All I Care About Is Music: By Chari, 126 pages By Keith

Jun 04, 2007

All I Care About Is Music is a coming-of-age novella concerning one unnamed high school kid’s introduction to punk and how, to some of us—at least in our initial exposure—it seems diametrically and viciously opposed to every single tenet “straight” society enforces. From this kid’s first day in a new school, he’s feeling lost, disconnected to his peers, isolated from pretty much every social structure he’s exposed to—until he comes across punk. It’s definitely a passionate book and was probably cathartic as shit for the author to write. And to some degree I’m sure we can all relate to that shocking disenchantment we came across as young kids trying to find our way in the world, that stark realization that many people are pretty shitty human beings, that school sucks, that in many instances the only person who gives a shit about you is you.

Unfortunately, that’s about all I can say that positive about this one. For one thing, both the inner character development and person-to-person dialogue are really, really rough—there wasn’t a moment in All I Care About when I was unaware that I was reading a book, when it took me somewhere else, slammed me into the character’s shoes, and made me get walking. Secondly, I really had a hard time agreeing with some of the principles the story seems to espouse: mainly that theft is a means to an end in and of itself, especially when it comes to ripping shit off from independently owned stores, even if the owners are dicks.

Long and short of the book is this kid feels totally alone and isolated until he finally meets that one hot punk girl in school—she introduces him to her friends, who introduce him to punk through record theft. Through that, he meets the owner of a record store, who gets him to punk vinyl collecting. Ultimately, the climax of the story starts when the owner of the record store gets him to start stealing records from other stores in order to trade for a very rare punk single. I guess it could’ve been an interesting premise if it was handled deftly—the story does bring up interesting questions about vinyl fetishism, the idea of property, when and if theft is ever okay. Unfortunately, there’s just such a sense of a very young writer (either in age or the actual practice of daily, consistent fiction writing and hardcore editing) present here that it was really hard to become captivated with the story being told.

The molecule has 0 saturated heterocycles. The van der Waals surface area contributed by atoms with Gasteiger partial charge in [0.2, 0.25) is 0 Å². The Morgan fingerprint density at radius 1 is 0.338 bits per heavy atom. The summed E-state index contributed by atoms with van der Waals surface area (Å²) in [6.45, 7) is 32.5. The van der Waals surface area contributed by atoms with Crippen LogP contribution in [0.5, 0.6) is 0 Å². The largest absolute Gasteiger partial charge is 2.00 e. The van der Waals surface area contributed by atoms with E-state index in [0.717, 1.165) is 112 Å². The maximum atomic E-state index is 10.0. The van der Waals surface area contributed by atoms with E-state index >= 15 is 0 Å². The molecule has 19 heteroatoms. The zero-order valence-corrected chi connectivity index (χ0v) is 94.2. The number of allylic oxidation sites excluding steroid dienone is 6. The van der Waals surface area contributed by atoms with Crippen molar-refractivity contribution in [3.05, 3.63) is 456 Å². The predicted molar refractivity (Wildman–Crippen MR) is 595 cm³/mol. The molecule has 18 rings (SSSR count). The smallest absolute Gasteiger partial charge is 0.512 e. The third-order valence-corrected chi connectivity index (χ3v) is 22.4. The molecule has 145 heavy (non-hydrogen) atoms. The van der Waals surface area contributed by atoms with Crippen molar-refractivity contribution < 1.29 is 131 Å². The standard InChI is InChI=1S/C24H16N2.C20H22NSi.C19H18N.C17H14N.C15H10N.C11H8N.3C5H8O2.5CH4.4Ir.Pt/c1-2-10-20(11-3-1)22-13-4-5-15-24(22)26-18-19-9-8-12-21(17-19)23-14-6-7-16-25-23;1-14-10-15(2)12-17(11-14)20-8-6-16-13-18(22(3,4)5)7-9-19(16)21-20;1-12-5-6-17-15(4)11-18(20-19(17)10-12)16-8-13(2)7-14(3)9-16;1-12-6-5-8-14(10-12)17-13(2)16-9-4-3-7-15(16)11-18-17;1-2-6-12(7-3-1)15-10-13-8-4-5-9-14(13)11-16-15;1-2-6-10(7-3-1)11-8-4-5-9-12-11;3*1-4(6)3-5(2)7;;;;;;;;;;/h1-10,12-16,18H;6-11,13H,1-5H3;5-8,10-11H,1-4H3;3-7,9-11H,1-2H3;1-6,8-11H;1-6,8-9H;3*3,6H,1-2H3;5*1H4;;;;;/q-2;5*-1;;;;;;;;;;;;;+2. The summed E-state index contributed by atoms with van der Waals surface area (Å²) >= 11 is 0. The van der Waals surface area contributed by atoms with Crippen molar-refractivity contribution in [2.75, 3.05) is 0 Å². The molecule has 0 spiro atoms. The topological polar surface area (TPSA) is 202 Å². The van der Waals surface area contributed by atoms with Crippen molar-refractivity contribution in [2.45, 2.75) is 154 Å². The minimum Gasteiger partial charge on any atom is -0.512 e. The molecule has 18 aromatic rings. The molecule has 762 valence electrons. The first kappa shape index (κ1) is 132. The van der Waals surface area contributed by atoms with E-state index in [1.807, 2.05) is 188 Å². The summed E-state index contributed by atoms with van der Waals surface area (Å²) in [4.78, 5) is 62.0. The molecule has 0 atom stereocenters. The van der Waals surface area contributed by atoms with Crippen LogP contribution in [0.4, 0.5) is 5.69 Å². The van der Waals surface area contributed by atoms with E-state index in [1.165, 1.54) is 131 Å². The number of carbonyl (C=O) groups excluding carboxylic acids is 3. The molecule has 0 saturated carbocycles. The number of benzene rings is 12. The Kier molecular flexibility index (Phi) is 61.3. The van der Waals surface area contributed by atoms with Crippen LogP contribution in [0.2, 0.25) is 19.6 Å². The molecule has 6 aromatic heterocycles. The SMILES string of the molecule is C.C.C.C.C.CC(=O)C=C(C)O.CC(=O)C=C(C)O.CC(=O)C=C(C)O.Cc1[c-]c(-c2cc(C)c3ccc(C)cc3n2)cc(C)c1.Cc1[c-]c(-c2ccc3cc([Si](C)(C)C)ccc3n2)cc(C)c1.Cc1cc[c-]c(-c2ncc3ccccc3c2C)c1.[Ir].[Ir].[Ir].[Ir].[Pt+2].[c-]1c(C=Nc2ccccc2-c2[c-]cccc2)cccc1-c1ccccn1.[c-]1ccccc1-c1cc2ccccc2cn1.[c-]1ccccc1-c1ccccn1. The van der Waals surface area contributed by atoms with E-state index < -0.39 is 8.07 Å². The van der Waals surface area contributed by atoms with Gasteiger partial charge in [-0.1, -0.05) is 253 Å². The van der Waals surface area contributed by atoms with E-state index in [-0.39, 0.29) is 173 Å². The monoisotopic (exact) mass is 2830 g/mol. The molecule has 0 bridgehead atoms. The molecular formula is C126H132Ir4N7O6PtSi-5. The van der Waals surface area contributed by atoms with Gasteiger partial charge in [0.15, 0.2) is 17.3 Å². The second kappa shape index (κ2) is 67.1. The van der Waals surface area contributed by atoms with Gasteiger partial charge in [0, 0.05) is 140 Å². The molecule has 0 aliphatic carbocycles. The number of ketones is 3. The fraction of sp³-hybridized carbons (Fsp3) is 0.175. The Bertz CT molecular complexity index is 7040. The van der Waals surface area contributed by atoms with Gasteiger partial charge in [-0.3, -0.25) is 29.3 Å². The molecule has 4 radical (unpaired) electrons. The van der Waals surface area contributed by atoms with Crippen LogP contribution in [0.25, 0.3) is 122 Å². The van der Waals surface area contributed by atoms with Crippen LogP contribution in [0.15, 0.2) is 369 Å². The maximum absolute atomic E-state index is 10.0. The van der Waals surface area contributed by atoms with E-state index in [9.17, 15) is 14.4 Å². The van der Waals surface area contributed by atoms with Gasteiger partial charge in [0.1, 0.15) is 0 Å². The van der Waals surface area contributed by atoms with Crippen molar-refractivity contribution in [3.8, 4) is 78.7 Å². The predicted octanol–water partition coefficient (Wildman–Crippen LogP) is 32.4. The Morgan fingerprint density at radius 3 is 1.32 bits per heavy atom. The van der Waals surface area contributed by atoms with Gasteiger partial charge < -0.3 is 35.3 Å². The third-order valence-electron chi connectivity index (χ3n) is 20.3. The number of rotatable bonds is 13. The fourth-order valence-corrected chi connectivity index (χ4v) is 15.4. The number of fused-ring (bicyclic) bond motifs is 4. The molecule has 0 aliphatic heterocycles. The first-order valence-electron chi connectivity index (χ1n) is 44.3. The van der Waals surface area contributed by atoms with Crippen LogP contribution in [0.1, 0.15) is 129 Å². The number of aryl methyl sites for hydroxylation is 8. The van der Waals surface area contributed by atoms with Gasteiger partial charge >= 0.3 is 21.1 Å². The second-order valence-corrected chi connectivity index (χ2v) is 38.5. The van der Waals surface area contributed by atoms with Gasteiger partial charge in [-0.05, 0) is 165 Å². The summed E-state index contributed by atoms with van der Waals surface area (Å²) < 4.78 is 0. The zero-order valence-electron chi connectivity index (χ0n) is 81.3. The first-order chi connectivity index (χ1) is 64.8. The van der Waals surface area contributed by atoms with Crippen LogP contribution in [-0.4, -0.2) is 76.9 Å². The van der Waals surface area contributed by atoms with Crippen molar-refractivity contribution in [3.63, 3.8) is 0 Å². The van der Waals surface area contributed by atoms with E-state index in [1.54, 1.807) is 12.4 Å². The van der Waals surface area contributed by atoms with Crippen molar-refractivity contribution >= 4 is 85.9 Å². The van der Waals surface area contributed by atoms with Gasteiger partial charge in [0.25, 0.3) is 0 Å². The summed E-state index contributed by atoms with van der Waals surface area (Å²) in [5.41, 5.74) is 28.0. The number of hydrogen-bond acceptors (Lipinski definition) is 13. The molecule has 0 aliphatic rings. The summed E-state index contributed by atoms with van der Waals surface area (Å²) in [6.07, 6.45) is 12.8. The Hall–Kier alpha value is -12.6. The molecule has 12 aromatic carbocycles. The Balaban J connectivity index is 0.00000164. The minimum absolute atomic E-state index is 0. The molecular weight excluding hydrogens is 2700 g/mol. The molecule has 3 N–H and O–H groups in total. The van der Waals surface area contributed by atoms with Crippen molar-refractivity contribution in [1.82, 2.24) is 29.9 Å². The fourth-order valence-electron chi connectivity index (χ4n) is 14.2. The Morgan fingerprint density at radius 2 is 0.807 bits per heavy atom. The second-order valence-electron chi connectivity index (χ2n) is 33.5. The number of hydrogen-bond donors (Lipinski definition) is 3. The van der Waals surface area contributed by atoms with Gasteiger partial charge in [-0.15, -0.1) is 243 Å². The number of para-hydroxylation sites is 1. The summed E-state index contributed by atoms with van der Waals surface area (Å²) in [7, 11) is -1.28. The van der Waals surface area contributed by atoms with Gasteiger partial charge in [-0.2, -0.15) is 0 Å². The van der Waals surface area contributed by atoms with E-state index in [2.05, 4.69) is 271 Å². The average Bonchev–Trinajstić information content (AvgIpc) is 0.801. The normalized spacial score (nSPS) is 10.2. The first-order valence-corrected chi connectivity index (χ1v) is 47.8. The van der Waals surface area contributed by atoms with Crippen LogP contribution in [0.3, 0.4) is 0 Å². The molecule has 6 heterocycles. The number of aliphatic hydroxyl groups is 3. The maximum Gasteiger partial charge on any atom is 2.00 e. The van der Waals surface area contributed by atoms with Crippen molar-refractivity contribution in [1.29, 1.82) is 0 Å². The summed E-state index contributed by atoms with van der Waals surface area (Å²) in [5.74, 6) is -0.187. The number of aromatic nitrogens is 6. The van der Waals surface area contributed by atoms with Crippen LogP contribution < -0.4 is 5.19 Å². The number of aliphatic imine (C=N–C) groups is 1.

An example, when the kid watches as Kaye, the record store owner, responds to Wardlow, “the greatest record collector in the world,” who ruined Kaye’s record-collecting reputation years ago and has come into the record store yet again, wanting a copy or recording of the “rarest, most important record in this world,” which Kaye owns. Kaye responds:

“That mistake ruined my life. Look at me. I’m in this dirty hole selling used vinyl to teenagers, clinging onto the one thing that means anything to me because I knew that one day you’d come. What I had was so important, so very important, and real. I knew that the rumor of what I had would grow and turn into a legend. You are the first to come, but others will follow. And to each of them I am going to say, ‘No.’ And I’ll tell them it’s because of you. That you turned me against the world. The record doesn’t belong to humanity. It’s mine forever.”

Sheesh, talk about a couple of thespians. I’ve been to a lot of record stores before, and I’ve never heard employees or owners speak like that. I mean, after dialogue of that sort, you’d expect the guy to fiendishly rub his hands together and give out a bloodcurdling Bwah-ha-ha-hah! or something.

I do feel bad about slagging the book, about almost any book—as it’s pretty obvious that AICAIM came from a really personal place within the author’s life—but between the stilted writing and the ridiculous plot, I just feel like maybe the author should sit down and be willing to write a few more cruddy things before the jewels start to reveal themselves and he or she runs out to get them published. –Keith Rosson ($8 ppd. Sabba-Too-Jee, 260 Adelaide St. E., Box 62, Toronto, ON M5A 1N1, Canada)

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